by Patch O'Furr
Submitted by Fred Patten, Furry’s favorite historian and reviewer.
Funnybooks: The Improbable Glories of the Best American Comic Books, by Michael Barrier. Illustrated.
Oakland, CA, University of California Press, November 2014, hardcover $60.00 (xxi + 407 pages), trade paperback $34.95, Kindle $19.49.
“Way back when the idea of a ‘comics scholar’ sounded like the punch line to a bad joke, Michael Barrier was a serious historian, a discriminating aesthetician, a trustworthy guide, and a impassioned lover of… funnybooks,” says Art Spiegelman in his endorsement. With this book, Barrier has started filling in one of the last important gaps in comic-book scholarship. There have been recent de luxe collections of the classic works of the best funny-animal artist-writers, and studies of their individual works. There have been serious histories of the superhero comics, the romance comics, the Westerns, the horror and crime comics, and others, and of their creators like Jack Kirby and Steve Ditko. But there have not been any serious studies of the children’s fantasy/funny-animal comics as a genre. Funnybooks is the first of these.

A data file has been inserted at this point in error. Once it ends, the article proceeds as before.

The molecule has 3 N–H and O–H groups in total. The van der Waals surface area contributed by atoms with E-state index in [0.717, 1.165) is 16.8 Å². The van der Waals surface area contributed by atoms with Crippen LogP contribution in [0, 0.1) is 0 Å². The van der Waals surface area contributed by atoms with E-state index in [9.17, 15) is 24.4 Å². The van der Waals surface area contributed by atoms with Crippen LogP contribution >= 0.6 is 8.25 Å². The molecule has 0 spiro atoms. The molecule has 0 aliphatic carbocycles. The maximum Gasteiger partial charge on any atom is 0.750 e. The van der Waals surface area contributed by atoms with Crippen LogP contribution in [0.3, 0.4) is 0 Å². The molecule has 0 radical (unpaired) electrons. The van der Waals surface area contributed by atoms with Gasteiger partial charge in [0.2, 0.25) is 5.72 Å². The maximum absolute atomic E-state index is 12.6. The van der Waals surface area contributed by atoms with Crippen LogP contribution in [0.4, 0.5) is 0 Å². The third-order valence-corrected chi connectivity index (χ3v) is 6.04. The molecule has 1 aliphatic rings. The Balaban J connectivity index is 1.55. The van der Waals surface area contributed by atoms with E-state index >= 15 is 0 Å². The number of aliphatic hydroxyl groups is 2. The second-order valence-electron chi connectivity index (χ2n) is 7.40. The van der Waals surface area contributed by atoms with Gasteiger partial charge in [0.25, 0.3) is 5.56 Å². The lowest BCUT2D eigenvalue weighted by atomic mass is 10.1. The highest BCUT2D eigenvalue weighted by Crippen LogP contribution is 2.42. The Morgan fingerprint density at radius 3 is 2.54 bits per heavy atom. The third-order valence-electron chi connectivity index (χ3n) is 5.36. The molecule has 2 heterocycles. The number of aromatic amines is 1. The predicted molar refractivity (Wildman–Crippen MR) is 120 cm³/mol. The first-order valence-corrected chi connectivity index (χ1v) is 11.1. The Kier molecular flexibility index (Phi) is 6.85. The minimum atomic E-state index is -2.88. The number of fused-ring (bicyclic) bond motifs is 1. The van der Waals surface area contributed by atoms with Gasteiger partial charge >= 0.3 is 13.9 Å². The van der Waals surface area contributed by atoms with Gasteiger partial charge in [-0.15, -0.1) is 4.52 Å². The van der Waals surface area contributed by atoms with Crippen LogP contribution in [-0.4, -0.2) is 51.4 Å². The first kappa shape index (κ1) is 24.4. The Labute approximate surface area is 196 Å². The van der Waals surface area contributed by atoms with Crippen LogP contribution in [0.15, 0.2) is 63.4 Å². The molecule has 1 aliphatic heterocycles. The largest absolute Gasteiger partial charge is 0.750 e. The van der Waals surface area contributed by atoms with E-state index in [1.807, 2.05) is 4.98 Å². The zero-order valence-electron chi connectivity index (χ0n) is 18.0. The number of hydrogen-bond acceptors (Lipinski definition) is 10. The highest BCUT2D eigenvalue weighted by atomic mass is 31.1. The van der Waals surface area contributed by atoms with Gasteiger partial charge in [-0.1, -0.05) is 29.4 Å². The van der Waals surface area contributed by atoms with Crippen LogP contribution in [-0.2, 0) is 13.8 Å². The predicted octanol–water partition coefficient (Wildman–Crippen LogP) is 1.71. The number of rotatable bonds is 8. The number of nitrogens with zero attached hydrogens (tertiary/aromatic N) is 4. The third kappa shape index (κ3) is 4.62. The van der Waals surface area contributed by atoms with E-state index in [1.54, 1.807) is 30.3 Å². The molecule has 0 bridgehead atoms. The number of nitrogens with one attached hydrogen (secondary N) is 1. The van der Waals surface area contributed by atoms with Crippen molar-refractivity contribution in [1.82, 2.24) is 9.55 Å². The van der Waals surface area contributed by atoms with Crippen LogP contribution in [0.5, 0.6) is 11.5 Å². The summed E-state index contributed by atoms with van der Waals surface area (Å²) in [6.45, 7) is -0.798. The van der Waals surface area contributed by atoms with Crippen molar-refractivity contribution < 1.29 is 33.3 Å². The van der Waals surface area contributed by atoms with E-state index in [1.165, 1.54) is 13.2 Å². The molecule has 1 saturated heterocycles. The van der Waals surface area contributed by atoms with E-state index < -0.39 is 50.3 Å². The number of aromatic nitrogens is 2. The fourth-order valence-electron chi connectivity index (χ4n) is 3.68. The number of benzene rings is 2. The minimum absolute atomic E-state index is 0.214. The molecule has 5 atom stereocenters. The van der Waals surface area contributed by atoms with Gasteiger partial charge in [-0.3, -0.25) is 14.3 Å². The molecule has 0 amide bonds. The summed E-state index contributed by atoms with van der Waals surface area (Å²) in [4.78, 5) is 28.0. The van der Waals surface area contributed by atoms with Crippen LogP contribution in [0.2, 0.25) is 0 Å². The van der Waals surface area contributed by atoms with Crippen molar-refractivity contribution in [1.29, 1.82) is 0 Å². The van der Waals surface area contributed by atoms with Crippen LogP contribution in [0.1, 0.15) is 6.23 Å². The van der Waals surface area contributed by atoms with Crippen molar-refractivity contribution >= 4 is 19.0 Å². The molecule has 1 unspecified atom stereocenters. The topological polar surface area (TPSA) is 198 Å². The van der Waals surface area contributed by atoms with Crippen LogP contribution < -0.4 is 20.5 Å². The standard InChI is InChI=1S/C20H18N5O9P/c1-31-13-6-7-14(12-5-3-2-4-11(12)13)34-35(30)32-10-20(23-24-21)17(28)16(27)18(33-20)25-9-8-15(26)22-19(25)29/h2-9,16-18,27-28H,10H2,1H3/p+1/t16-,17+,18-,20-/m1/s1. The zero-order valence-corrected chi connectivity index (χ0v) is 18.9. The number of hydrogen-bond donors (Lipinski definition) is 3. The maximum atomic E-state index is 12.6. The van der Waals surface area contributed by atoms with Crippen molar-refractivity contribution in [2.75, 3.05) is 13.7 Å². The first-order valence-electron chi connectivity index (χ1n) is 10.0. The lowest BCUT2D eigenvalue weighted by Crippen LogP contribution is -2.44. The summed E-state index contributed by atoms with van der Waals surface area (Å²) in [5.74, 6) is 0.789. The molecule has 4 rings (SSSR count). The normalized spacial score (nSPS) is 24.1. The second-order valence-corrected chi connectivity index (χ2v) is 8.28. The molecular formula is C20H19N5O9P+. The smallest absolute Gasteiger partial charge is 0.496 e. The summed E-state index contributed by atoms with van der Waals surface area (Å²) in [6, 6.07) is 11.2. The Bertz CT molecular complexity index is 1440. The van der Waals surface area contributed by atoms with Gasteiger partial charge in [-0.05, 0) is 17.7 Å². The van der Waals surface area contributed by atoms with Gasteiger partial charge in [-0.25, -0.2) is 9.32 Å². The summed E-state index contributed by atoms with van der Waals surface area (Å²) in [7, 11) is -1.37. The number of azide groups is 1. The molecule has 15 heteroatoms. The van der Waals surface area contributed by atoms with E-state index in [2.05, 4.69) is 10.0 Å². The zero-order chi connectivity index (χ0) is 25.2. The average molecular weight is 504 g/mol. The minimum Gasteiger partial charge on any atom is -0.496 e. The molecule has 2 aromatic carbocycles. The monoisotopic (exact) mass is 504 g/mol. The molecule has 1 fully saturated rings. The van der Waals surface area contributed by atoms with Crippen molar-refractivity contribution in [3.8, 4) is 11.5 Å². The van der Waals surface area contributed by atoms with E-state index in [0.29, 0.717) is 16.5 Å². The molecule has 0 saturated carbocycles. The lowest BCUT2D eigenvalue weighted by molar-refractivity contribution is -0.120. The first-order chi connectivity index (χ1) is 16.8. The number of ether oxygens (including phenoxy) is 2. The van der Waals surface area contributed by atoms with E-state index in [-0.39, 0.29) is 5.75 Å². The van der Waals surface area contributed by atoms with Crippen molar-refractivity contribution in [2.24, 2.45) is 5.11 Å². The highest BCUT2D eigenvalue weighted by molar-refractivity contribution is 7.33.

There is much still to be done. Barrier recognizes this in his Preface. “My initial plan was to cast my net wider, but eventually Funnybooks became a history of the Dell comic books, concentrating on the years before comics of all kinds fell under the censor’s axe and with only a nod to great cartoonists like Harvey Kurtzman and Will Eisner whose work was for other publishers.” (p. xiv) My own favorite hero of funnybooks in my childhood, I learned later, was Sheldon Mayer (1917-1991), the writer-artist of Dizzy Dog, Doodles Duck, McSnertle the Turtle, Ferenc the Fencing Ferret, the Three Mousketeers, and his most acclaimed series even if it did feature human babies, Sugar and Spike. My earliest comic-book character who I wanted to grow up to be just like, when I was about five years old, was Mayer’s Amster the Hamster. He could fast-talk his way out of any situation; a talent that at five years old, surrounded by bossy adults, seemed very desirable to me. But Mayer spent his lifelong career writing and drawing for DC Comics, one of Dell’s main rivals; so he is not mentioned here. I could name other favorite funny-animal characters and their writer-artists, such as Superkatt by Dan Gordon, who was earlier a great writer-animator at the Fleischer Brothers studio and later was one of the first great writer-animators for Hanna-Barbera; or the alley cat Robespierre by Ken Hultgren, an ex-Disney animator. (Gordon and Hultgren are briefly mention in a chapter on Dell’s rivals.) But the point is that there is still much to do.